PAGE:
June 2017
Volume 58, Issue 8
Open Access
ARVO Annual Meeting Abstract  |   June 2017
Real-world use of ranibizumab for neovascular age-related macular degeneration as determined by national health insurance coverage in Taiwan
Author Affiliations & Notes
  • Yi-Sheng Chang
    Department of Ophthalmology, National Cheng Kung University, Tainan, Taiwan
    Department of Ophthalmology, National Cheng Kung University Hospital, Tainan, Taiwan
  • Footnotes
    Commercial Relationships   Yi-Sheng Chang, None
  • Footnotes
    Support  None
Investigative Ophthalmology & Visual Science June 2017, Vol.58, 3204. doi:
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      Yi-Sheng Chang; Real-world use of ranibizumab for neovascular age-related macular degeneration as determined by national health insurance coverage in Taiwan. Invest. Ophthalmol. Vis. Sci. 2017;58(8):3204.

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      © ARVO (1962-2015); The Authors (2016-present)

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Abstract

Purpose : To investigate the "real-world" use of ranibizumab for neovascular age-related macular degeneration (nAMD) under the Taiwan National Health Insurance (TNHI) system and assessed the visual outcome.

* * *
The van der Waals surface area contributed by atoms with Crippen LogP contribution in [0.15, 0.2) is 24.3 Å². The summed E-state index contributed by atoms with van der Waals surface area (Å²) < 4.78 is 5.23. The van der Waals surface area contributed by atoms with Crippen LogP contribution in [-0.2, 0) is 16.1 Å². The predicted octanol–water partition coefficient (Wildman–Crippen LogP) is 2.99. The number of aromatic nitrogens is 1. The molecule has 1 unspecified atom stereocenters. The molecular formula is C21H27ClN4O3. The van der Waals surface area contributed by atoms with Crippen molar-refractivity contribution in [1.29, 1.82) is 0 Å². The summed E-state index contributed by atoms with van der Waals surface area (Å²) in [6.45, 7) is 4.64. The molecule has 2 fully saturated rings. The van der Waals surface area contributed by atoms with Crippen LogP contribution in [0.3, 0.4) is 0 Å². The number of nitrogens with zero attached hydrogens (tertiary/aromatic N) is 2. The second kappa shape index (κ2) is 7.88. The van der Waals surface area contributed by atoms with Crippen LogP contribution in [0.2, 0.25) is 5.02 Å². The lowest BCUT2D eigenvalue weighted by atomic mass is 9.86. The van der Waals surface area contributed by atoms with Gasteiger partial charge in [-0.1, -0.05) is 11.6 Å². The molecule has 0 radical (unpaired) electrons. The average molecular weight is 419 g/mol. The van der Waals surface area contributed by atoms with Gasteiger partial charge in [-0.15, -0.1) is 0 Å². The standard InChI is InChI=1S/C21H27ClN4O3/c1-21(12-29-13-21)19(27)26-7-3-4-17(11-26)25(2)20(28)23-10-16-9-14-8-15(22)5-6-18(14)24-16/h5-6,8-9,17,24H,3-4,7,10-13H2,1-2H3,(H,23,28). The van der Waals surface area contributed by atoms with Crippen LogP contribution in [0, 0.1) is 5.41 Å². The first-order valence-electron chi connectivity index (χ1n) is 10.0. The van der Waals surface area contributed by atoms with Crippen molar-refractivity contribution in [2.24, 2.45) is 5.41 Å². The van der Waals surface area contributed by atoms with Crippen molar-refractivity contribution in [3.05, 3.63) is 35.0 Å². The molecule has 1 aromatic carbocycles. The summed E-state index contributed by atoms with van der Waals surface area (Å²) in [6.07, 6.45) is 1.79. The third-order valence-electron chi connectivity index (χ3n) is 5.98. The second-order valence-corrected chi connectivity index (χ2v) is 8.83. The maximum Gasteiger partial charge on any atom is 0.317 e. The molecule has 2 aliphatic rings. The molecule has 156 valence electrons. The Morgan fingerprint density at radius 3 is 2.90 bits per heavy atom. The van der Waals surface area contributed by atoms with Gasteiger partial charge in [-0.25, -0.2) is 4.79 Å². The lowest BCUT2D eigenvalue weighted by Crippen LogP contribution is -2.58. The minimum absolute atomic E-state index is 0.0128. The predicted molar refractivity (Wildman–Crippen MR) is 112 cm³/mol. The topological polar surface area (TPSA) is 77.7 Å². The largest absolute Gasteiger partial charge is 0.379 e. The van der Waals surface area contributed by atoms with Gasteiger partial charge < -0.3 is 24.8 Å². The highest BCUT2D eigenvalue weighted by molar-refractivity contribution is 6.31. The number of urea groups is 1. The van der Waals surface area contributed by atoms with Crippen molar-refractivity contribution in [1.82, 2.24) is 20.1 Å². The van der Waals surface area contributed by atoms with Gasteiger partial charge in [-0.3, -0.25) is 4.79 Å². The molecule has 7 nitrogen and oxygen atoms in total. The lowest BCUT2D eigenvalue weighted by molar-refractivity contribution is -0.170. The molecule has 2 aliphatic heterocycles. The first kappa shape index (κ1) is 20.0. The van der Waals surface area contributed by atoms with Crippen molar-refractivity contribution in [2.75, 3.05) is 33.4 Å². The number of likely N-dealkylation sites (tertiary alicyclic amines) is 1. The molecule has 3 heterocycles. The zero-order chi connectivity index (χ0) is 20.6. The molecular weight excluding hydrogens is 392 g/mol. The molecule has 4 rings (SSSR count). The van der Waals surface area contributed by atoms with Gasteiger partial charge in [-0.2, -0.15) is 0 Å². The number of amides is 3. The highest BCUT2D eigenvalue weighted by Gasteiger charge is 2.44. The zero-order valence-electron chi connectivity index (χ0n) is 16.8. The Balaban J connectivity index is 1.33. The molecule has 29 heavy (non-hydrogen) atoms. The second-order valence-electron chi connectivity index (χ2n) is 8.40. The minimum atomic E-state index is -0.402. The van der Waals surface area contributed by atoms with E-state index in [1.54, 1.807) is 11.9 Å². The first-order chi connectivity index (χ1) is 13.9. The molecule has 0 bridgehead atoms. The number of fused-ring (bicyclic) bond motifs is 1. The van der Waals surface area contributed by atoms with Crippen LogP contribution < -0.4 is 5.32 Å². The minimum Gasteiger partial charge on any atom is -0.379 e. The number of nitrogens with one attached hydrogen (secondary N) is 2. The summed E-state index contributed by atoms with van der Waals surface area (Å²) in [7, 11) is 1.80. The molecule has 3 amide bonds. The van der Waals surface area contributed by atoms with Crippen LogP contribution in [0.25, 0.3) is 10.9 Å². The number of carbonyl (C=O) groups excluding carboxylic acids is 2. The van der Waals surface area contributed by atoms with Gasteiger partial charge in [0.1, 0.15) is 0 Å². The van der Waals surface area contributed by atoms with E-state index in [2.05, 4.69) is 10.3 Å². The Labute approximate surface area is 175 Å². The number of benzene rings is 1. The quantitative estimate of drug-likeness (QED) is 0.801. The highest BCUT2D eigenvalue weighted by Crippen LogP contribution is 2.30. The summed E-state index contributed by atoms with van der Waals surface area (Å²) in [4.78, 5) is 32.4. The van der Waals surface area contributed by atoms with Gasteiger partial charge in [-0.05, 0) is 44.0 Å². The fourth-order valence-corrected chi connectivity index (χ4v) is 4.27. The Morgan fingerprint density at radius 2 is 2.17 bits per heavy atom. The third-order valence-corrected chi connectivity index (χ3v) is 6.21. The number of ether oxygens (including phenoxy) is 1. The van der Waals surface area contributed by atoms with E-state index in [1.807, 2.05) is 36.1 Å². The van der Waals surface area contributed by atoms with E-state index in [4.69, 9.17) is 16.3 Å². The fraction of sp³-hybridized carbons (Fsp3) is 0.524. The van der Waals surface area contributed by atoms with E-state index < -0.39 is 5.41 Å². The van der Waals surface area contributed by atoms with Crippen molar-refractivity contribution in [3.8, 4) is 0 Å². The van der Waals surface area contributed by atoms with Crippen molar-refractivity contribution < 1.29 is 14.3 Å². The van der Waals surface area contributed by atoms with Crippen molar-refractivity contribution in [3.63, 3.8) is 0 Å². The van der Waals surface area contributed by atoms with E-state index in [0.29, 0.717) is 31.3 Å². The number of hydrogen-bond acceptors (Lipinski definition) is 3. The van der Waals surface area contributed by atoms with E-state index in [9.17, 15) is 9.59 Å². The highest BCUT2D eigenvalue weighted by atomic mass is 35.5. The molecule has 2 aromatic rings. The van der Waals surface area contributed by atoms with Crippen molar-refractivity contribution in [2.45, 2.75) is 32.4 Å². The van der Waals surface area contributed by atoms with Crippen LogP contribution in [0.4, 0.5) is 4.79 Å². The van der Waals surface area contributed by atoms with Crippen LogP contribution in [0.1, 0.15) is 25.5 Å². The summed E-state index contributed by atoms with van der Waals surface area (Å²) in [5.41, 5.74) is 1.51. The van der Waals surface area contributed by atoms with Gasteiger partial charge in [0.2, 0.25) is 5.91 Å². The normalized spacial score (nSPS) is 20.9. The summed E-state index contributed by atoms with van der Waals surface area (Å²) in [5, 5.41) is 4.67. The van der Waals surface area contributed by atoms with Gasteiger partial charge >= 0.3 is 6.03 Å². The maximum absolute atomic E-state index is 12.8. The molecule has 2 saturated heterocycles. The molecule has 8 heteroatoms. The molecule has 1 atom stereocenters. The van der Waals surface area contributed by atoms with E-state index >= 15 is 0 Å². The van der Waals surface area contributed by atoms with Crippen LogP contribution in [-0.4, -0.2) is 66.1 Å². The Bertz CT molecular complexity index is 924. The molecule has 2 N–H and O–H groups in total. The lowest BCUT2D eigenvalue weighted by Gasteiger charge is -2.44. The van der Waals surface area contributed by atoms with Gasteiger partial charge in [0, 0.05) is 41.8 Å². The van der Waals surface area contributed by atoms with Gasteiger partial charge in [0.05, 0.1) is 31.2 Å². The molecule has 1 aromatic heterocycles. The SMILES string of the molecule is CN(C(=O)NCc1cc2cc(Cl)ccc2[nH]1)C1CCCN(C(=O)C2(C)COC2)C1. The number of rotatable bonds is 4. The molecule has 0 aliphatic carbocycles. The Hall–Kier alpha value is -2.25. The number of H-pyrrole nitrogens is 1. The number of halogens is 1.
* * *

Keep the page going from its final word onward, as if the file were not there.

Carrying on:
Methods : We reviewed the medical records at National Cheng Kung University Hospital, Taiwan, during 2012–2014 for 264 consecutive eyes of 229 patients with nAMD, who applied for ranibizumab covered by TNHI.

Results : A total of 194 eyes (73.5%) in 179 patients (65.5% men; mean ± standard deviation age 69.4 ± 10.7 years) were pre-approved for treatment. Applications for treatment increased year by year, but approvals decreased during this time. The major causes of rejection by the TNHI were diseases mimicking nAMD including macular pucker/epiretinal membrane, macular scarring, dry-type AMD, and possible polypoidal choroidal vasculopathy. In pre-approved eyes, only 147 (75.8%) eyes were treated with three injections of ranibizumab at acceptable intervals. After completion of three injections, visual acuity significantly improved, gaining ≥1 line in 51.8% of eyes and stabilizing in 38.3% of 141 eyes in which visual acuity was measured. Of note, the 114 eyes approved with only one application had a better visual outcome than the 27 eyes approved after the second or third applications.

Conclusions : Ranibizumab is effective for nAMD; however, approval after the second or third application for TNHI cover is a less favorable predictor of visual outcome. We concluded that the number of application(s) to the TNHI for funding acts as a predictor of visual outcome.

This is an abstract that was submitted for the 2017 ARVO Annual Meeting, held in Baltimore, MD, May 7-11, 2017.

 

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